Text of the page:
If this is right, then there is a genuine reason to be sceptical about the tendency of integration to lead to the collective learning that Anderson has in mind.

In the end, this may not be a very strong objection.  Worries about adaptive preferences might actually support integration.  One way for members of oppressed groups to become more critical of their own preferences and values, to overcome false consciousness, may be to engage with others who are outside of their group and of goodwill.  Integration is valuable then not only because it allows White individuals to form better conceptions of the common good, as Anderson argues, but also because it allows Black individuals to form better conceptions of their own good.  Noting this point only strengthens Anderson’s argument.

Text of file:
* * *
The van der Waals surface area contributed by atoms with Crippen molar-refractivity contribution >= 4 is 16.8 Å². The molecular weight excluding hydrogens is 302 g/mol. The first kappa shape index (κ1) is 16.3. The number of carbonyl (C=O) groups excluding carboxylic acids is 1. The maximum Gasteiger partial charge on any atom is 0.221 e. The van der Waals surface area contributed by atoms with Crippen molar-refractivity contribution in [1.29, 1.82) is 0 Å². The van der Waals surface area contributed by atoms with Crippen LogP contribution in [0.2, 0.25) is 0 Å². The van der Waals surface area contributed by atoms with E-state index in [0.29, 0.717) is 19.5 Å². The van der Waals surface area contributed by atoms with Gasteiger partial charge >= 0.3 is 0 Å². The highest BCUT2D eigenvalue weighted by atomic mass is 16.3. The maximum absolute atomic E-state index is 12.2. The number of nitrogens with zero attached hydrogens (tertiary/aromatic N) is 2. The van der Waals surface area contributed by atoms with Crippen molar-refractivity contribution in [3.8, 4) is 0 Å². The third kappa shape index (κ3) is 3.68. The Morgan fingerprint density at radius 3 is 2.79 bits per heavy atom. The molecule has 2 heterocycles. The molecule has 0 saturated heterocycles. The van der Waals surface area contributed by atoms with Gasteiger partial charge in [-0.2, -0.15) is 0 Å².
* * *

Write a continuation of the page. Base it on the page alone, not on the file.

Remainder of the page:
A further point to make in response is that the oppressed are not the only ones who sometimes suffer from adaptive preferences.  As Anderson’s own discussion of implicit bias suggests, privileged peopled, simply because of their positions of privilege, may lack an appropriate sense of what is just or unjust or right or wrong.  They too may not be reliable indicators of what is morally right or wrong or what we ought to do in a given policy situation.  Noting this only adds additional strength to Anderson’s argument, since the only way around the adaptive preferences of the privileged may be to integrate them with the oppressed.